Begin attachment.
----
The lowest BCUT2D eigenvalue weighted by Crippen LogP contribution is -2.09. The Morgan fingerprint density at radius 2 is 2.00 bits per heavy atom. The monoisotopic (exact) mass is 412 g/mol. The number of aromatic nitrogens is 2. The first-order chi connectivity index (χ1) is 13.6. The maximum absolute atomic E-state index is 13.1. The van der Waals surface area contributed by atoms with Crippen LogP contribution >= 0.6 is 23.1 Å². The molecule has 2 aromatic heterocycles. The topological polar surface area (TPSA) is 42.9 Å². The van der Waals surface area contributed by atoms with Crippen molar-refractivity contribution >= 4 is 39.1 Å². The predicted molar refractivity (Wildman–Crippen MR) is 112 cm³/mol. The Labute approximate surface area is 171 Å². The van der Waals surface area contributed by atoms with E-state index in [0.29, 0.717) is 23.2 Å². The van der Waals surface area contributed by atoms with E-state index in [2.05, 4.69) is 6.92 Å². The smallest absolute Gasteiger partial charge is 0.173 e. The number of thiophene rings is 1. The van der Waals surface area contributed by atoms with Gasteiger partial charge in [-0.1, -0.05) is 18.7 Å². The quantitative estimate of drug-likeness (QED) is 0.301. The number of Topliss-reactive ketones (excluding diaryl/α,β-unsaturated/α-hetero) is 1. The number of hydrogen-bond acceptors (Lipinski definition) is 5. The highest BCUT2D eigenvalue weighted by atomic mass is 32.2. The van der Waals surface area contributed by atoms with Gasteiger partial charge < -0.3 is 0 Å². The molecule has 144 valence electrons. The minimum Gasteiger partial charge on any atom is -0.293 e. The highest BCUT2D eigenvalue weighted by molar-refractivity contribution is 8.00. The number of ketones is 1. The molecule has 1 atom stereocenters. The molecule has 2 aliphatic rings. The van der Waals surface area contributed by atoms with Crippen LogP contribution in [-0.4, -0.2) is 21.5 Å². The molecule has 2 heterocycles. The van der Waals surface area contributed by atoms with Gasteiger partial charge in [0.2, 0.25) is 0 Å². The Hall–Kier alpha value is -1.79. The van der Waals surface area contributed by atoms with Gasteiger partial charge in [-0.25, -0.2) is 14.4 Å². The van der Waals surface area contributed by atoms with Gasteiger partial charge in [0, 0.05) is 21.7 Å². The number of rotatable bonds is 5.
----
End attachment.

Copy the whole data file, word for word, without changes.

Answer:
The lowest BCUT2D eigenvalue weighted by Crippen LogP contribution is -2.09. The Morgan fingerprint density at radius 2 is 2.00 bits per heavy atom. The monoisotopic (exact) mass is 412 g/mol. The number of aromatic nitrogens is 2. The first-order chi connectivity index (χ1) is 13.6. The maximum absolute atomic E-state index is 13.1. The van der Waals surface area contributed by atoms with Crippen LogP contribution >= 0.6 is 23.1 Å². The molecule has 2 aromatic heterocycles. The topological polar surface area (TPSA) is 42.9 Å². The van der Waals surface area contributed by atoms with Crippen molar-refractivity contribution >= 4 is 39.1 Å². The predicted molar refractivity (Wildman–Crippen MR) is 112 cm³/mol. The Labute approximate surface area is 171 Å². The van der Waals surface area contributed by atoms with E-state index in [0.29, 0.717) is 23.2 Å². The van der Waals surface area contributed by atoms with E-state index in [2.05, 4.69) is 6.92 Å². The smallest absolute Gasteiger partial charge is 0.173 e. The number of thiophene rings is 1. The van der Waals surface area contributed by atoms with Gasteiger partial charge in [-0.1, -0.05) is 18.7 Å². The quantitative estimate of drug-likeness (QED) is 0.301. The number of Topliss-reactive ketones (excluding diaryl/α,β-unsaturated/α-hetero) is 1. The number of hydrogen-bond acceptors (Lipinski definition) is 5. The highest BCUT2D eigenvalue weighted by atomic mass is 32.2. The van der Waals surface area contributed by atoms with Gasteiger partial charge < -0.3 is 0 Å². The molecule has 144 valence electrons. The minimum Gasteiger partial charge on any atom is -0.293 e. The highest BCUT2D eigenvalue weighted by molar-refractivity contribution is 8.00. The number of ketones is 1. The molecule has 1 atom stereocenters. The molecule has 2 aliphatic rings. The van der Waals surface area contributed by atoms with Crippen LogP contribution in [-0.4, -0.2) is 21.5 Å². The molecule has 2 heterocycles. The van der Waals surface area contributed by atoms with Gasteiger partial charge in [0.2, 0.25) is 0 Å². The Hall–Kier alpha value is -1.79. The van der Waals surface area contributed by atoms with Gasteiger partial charge in [-0.25, -0.2) is 14.4 Å². The van der Waals surface area contributed by atoms with Gasteiger partial charge in [0, 0.05) is 21.7 Å². The number of rotatable bonds is 5.